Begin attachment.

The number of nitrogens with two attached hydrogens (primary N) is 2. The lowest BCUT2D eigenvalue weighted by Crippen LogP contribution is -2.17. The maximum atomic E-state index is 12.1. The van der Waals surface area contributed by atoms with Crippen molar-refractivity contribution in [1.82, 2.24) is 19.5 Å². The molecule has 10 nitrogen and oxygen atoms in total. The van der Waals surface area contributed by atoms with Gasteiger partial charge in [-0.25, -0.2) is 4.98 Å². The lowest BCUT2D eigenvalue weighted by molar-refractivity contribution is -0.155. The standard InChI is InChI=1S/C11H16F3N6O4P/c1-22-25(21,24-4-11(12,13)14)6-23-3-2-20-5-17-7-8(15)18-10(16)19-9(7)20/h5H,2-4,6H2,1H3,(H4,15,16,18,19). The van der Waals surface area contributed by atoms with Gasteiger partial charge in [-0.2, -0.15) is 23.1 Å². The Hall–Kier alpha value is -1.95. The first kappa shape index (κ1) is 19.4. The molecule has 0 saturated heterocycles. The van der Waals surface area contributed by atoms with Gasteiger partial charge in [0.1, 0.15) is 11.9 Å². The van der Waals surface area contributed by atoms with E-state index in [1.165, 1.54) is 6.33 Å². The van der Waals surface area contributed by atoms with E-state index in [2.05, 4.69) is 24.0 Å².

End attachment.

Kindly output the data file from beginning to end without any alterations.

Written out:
The number of nitrogens with two attached hydrogens (primary N) is 2. The lowest BCUT2D eigenvalue weighted by Crippen LogP contribution is -2.17. The maximum atomic E-state index is 12.1. The van der Waals surface area contributed by atoms with Crippen molar-refractivity contribution in [1.82, 2.24) is 19.5 Å². The molecule has 10 nitrogen and oxygen atoms in total. The van der Waals surface area contributed by atoms with Gasteiger partial charge in [-0.25, -0.2) is 4.98 Å². The lowest BCUT2D eigenvalue weighted by molar-refractivity contribution is -0.155. The standard InChI is InChI=1S/C11H16F3N6O4P/c1-22-25(21,24-4-11(12,13)14)6-23-3-2-20-5-17-7-8(15)18-10(16)19-9(7)20/h5H,2-4,6H2,1H3,(H4,15,16,18,19). The van der Waals surface area contributed by atoms with Gasteiger partial charge in [-0.2, -0.15) is 23.1 Å². The Hall–Kier alpha value is -1.95. The first kappa shape index (κ1) is 19.4. The molecule has 0 saturated heterocycles. The van der Waals surface area contributed by atoms with Gasteiger partial charge in [0.1, 0.15) is 11.9 Å². The van der Waals surface area contributed by atoms with E-state index in [1.165, 1.54) is 6.33 Å². The van der Waals surface area contributed by atoms with E-state index in [2.05, 4.69) is 24.0 Å².